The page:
Free-Range Knitter

The readers of Stephanie Pearl-Mcphee's blog, The Yarn Harlot, know that she's not just writing about fiber; she is speaking universal truth. Regular readers appreciate McPhee's self-deprecating humor and her honesty and willingness to share the intimate details of being a knitter, wife, and mom. Her dry tone sneaks up on the reader. Hers is the casual voice of an old friend pulling up a chair to the kitchen table, thanking you for that cup of coffee and relating the day's events. She writes, "I definitely think more about knitting and knitters than most people, which I guess isn't that hard, since I have recently confirmed an ugly truth that explains a great deal: Most people aren't thinking about knitting or knitters at all." She is our voice. The chapter "Glory Days" begins with a meditation on the joys of autumn -- when the knitter's art is displayed in full bloom in sweaters and scarves before jackets smother their beauty. The serenity of the beginning slowly rises into the crescendo of the furnace wars in Pearl-McPhee's family, who have a delusion that it is possible to delay the long Canadian winter by not turning on the furnace. Just as she begins to waver, she observes, "As I watch my sixteen-year-old cross the living room in leg warmers, two sweaters, a scarf, a hat and mittens, all the product of my needles, I know the truth. I am not turning the furnace until ? somebody has to break the ice in the toilet. Put on a sweater."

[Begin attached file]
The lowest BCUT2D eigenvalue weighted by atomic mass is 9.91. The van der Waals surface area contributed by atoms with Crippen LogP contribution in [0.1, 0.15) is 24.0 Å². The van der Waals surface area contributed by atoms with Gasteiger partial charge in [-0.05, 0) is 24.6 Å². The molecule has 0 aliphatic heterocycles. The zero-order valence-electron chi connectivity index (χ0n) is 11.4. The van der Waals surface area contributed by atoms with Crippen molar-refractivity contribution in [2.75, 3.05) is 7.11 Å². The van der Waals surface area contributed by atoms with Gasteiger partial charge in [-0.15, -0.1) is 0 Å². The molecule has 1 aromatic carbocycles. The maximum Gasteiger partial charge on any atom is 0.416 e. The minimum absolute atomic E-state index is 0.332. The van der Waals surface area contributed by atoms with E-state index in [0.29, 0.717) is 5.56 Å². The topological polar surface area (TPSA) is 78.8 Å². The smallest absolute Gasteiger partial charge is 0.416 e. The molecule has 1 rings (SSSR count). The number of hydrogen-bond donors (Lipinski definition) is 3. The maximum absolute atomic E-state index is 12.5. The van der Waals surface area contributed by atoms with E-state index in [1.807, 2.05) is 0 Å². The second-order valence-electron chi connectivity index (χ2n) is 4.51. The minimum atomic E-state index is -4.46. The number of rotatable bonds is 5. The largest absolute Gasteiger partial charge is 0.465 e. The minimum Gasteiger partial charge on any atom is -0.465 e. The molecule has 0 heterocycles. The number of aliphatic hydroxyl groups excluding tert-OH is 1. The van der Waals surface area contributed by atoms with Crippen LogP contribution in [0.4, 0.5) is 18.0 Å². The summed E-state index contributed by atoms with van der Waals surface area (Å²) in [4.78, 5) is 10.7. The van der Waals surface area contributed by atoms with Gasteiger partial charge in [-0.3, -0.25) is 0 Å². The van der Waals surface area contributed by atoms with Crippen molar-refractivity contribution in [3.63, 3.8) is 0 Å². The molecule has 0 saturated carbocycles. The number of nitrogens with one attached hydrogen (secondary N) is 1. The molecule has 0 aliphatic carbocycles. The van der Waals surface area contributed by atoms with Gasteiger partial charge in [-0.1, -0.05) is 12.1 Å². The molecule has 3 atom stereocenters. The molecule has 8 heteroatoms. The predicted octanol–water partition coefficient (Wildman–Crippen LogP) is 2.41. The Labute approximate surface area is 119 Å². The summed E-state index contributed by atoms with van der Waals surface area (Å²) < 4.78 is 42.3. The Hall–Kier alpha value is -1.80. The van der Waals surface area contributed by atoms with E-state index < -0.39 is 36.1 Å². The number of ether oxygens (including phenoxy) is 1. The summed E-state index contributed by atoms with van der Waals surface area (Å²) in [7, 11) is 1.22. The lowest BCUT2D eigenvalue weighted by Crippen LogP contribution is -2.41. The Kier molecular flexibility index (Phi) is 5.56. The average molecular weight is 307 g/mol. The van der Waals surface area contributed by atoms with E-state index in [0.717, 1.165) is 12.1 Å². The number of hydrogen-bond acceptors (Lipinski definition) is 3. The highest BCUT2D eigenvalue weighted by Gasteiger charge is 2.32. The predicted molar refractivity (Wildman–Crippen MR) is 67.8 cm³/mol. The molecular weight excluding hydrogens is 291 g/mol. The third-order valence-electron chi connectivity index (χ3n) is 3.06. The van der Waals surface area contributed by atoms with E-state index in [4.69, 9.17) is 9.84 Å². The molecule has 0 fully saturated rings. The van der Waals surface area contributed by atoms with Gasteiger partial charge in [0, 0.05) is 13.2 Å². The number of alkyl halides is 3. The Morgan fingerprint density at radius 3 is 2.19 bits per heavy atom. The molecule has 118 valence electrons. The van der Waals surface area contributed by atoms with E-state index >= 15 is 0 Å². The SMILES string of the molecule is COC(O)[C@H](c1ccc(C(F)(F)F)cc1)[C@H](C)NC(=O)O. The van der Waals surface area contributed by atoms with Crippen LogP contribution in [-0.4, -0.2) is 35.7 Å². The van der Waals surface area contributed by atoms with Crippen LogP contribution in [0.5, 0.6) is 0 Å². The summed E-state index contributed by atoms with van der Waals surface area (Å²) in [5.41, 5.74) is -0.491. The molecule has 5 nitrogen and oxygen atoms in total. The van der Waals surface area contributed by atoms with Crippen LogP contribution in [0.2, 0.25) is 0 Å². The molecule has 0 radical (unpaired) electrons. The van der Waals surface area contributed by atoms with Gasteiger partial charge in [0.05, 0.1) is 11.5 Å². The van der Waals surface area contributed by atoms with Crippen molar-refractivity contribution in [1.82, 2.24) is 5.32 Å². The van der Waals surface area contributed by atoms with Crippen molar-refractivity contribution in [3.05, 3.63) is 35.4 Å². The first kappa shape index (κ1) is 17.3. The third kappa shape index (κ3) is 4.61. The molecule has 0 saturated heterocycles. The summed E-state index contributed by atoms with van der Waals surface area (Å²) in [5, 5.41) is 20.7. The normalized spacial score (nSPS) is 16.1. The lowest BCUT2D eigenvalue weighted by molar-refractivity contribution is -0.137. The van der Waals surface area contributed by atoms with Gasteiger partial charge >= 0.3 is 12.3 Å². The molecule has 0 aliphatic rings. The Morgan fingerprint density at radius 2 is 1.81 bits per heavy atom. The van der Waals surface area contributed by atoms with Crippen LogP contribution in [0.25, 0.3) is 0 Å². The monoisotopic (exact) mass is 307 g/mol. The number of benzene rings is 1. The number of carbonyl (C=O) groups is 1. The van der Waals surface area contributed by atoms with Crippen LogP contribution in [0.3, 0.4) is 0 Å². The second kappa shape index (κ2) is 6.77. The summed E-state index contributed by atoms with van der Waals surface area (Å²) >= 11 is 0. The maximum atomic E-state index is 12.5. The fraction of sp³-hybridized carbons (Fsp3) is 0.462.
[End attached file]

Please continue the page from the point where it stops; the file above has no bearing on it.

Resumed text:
April 16: ""Blue pottery vases and bowls for flowers are most attractive, and certain blue books...will repeat and emphasize color."

Donna Tartt's The Goldfinch is the winner of the 2014 Pulitzer Prize for Fiction. James Parker calls this Dickensian coming-of-age novel "an enveloping…

Books, CDs, DVDs to know about now
The Good Inn

Frank Black, frontman for the Pixies, has written a transgressive historical fiction with shades of Thomas Pynchon (focused as it is on the history of explosives and cinematic pornography), all set in a hallucinatory Edwardian Europe.

Dispute Over a Very Italian Piglet

Amara Lakhous delivers a mystery novel with its finger on the hot-button issues of today's Europe.  Immigration and multicultural conflicts erupt in the Italian city of Turin, as journalist Enzo Laganà looks to restore peace to his native burg.

Papers in the Wind

In this insightful novel by Eduardo Sacheri, a young girl left destitute by the death of her soccer-playing father is uplifted by the bold schemes of her uncle, his pals, and one newbie player to the professional leagues.